Schools to stay closed for most of April

Hundreds of students still being fed daily

Warm Springs Middle School principal Jamie Harris and teacher Anthony McKee deliver bagged meals for students to a family’s vehicle on Monday, March 30.

by Kate Shunney

Due to the continued spread of the novel coronavirus (COVID-19) in West Virginia, Governor Jim Justice has said all public and private schools in the state will remain closed until at least Monday, April 20.

The announcement has led local school officials to shift gears from short-term closure plans to more long-range measures meant to keep student brains engaged and their stomachs full.

Morgan County Schools Superintendent Kristen Tuttle said teachers are using multiple technology tools to stay in contact with students.

Teachers are using Google Classroom, Class Dojo and LiveGrades to post assignments for their students, interact with them about lessons, post educational videos and generally check in on their students’ wellness.

“Teachers are also making more long-term plans and have been looking at more project type approaches. They have also been encouraged to use household projects and activities and put an educational twist on them. In other words, use things that families are already doing to keep students educationally engaged,” Tuttle said.

School counselors and social workers are also talking with students and families by phone.

Teachers and principals are also finding ways to get school lessons to families who don’t have internet access at home.

Some teachers have gathered student books and workbooks from their usual classrooms, bagged them up and arranged to meet parents outside school buildings to pass those materials on, outfitted with protective gloves and at a distance.

Warm Springs Middle School principal Jamie Harris said Monday that his staff is meeting through online methods, and teachers are getting used to using alternative tools to keep students engaged.

Harris, who was handing out meals to families pulling up in front of the school, said principals and school staff have been adapting to almost daily changes in how they will proceed for the school year ahead.

Providing student meals has been a significant effort, involving kitchen and custodial staff at four schools, and staff to hand out the meals. Students in any Morgan County school can get a meal there, at Widmyer Elementary, Pleasant View and Paw Paw.

Tuttle said countywide, school sites are distributing about 800 breakfasts and 800 lunches per day.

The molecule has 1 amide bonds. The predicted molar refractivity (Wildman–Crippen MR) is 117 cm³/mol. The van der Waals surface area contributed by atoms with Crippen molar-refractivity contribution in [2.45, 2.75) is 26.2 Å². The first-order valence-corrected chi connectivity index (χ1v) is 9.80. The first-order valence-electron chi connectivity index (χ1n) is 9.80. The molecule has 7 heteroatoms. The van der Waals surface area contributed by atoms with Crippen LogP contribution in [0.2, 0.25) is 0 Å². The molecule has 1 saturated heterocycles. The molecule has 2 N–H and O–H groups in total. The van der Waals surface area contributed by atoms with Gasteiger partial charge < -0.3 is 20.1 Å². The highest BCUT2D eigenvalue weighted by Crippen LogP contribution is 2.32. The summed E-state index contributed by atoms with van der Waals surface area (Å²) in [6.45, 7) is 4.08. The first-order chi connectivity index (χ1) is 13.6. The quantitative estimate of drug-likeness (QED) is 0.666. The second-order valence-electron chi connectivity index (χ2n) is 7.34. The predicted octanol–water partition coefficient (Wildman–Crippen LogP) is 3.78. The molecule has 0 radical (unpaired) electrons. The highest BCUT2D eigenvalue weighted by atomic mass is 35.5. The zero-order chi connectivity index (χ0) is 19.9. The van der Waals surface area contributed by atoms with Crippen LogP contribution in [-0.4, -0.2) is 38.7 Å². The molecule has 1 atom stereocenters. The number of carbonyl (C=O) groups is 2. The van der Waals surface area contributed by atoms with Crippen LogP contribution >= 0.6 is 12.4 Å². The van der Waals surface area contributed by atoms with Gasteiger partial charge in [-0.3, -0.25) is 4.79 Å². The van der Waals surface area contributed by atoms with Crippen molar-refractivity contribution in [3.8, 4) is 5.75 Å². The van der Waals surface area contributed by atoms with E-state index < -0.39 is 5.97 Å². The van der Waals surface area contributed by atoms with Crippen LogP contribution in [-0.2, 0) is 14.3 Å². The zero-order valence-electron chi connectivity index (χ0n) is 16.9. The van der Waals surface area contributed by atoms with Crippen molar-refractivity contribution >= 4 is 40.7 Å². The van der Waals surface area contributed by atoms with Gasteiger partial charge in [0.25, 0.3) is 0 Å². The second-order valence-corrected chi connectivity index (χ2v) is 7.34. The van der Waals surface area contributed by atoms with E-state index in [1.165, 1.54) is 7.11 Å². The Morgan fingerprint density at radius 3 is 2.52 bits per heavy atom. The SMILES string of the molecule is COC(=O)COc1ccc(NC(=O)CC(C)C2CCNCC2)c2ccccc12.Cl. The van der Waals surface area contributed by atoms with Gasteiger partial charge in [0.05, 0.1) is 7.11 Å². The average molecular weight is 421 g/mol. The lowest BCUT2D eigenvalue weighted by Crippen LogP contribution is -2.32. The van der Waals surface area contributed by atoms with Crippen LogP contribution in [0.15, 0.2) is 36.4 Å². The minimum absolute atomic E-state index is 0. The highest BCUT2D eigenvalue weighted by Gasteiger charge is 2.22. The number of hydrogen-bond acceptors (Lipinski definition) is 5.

“On the three days of the bus routes, we delivered 1,250 breakfasts and 1,250 lunches each day,” she said.

For a brief period, student meals were being delivered by Morgan County bus drivers, who also carried some school work. That practice was curbed last week to reduce in-person contact under state recommendations.

Harris said the Middle School, which is one of those four feeding sites, is giving out meals for roughly 200 students per day.

Harris said Widmyer Elementary has been feeding closer to 275 students.

He said the Middle School plans for 200 students daily and has very little food left over. Food supplies are solid, and schools continue to get what they need through the state and other suppliers.

Student meals will be paused for the week of April 6 through 10 – the school system’s scheduled Spring Break. Meals will resume the week after that. School officials notify families of the hours and locations of meal pickups as those details change.

Staff guidelines, planning

Despite the need for teachers to continue to work with students, school staffing has been affected by the closure, Tuttle said.

“Only essential staff are reporting at this point,” she said.

Measures are in place to protect both school employees and the families they may interact with.

“Elderly and immune-compromised staff have been encouraged to stay home from the beginning. Health checks (temp check and questionnaire) are taking place at work sites and for those distributing food. Any staff member with symptoms or with a sick family member are asked to stay home,” Tuttle said. “Staff are constantly reminded to practice social distancing, hand washing, good hygiene, etc. High touch point areas at our buildings are being cleaned regularly. Staff that can work from home have been encouraged to do so.”

It is unclear whether West Virginia students will return to their classrooms this school year. Other states, including Virginia, made an early decision to close their schools for the remainder of the academic year as the number of COVID-19 cases began to rise.

Public health officials continue to say social distancing and reducing gatherings of people is the surest way to manage the spread of the coronavirus.

Tuttle said Morgan County Schools personnel are getting more comfortable and creative with new technology, devising ways to stay connected to students who are no longer within arm’s reach.

“We have teachers that have daily or weekly meetings with students online. We have some teachers that read books to their students each evening. We are very proud of the efforts of all the staff to maintain communication and a social/emotional connection with our students. They miss the students as much as the students miss them,” she said.

 

 

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